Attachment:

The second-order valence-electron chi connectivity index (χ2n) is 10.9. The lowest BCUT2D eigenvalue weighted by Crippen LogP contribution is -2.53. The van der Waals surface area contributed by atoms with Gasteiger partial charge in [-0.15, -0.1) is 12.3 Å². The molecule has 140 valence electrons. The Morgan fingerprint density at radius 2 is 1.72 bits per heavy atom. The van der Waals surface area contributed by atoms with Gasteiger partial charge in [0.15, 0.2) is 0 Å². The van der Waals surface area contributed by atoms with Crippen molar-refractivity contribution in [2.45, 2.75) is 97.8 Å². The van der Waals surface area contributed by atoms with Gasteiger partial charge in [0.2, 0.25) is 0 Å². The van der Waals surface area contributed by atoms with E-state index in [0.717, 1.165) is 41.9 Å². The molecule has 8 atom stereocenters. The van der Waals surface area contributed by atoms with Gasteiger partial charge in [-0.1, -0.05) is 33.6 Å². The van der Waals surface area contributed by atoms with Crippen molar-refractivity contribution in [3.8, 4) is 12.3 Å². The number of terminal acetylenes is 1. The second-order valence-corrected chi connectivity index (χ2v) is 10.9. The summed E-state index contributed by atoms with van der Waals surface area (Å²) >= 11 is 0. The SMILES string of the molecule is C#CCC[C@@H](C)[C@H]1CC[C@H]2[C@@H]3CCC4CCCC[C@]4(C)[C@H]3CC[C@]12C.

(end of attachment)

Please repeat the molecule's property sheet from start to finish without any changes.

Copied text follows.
The second-order valence-electron chi connectivity index (χ2n) is 10.9. The lowest BCUT2D eigenvalue weighted by Crippen LogP contribution is -2.53. The van der Waals surface area contributed by atoms with Gasteiger partial charge in [-0.15, -0.1) is 12.3 Å². The molecule has 140 valence electrons. The Morgan fingerprint density at radius 2 is 1.72 bits per heavy atom. The van der Waals surface area contributed by atoms with Gasteiger partial charge in [0.15, 0.2) is 0 Å². The van der Waals surface area contributed by atoms with Crippen molar-refractivity contribution in [2.45, 2.75) is 97.8 Å². The van der Waals surface area contributed by atoms with Gasteiger partial charge in [0.2, 0.25) is 0 Å². The van der Waals surface area contributed by atoms with E-state index in [0.717, 1.165) is 41.9 Å². The molecule has 8 atom stereocenters. The van der Waals surface area contributed by atoms with Gasteiger partial charge in [-0.1, -0.05) is 33.6 Å². The van der Waals surface area contributed by atoms with Crippen molar-refractivity contribution in [3.8, 4) is 12.3 Å². The number of terminal acetylenes is 1. The second-order valence-corrected chi connectivity index (χ2v) is 10.9. The summed E-state index contributed by atoms with van der Waals surface area (Å²) >= 11 is 0. The SMILES string of the molecule is C#CCC[C@@H](C)[C@H]1CC[C@H]2[C@@H]3CCC4CCCC[C@]4(C)[C@H]3CC[C@]12C.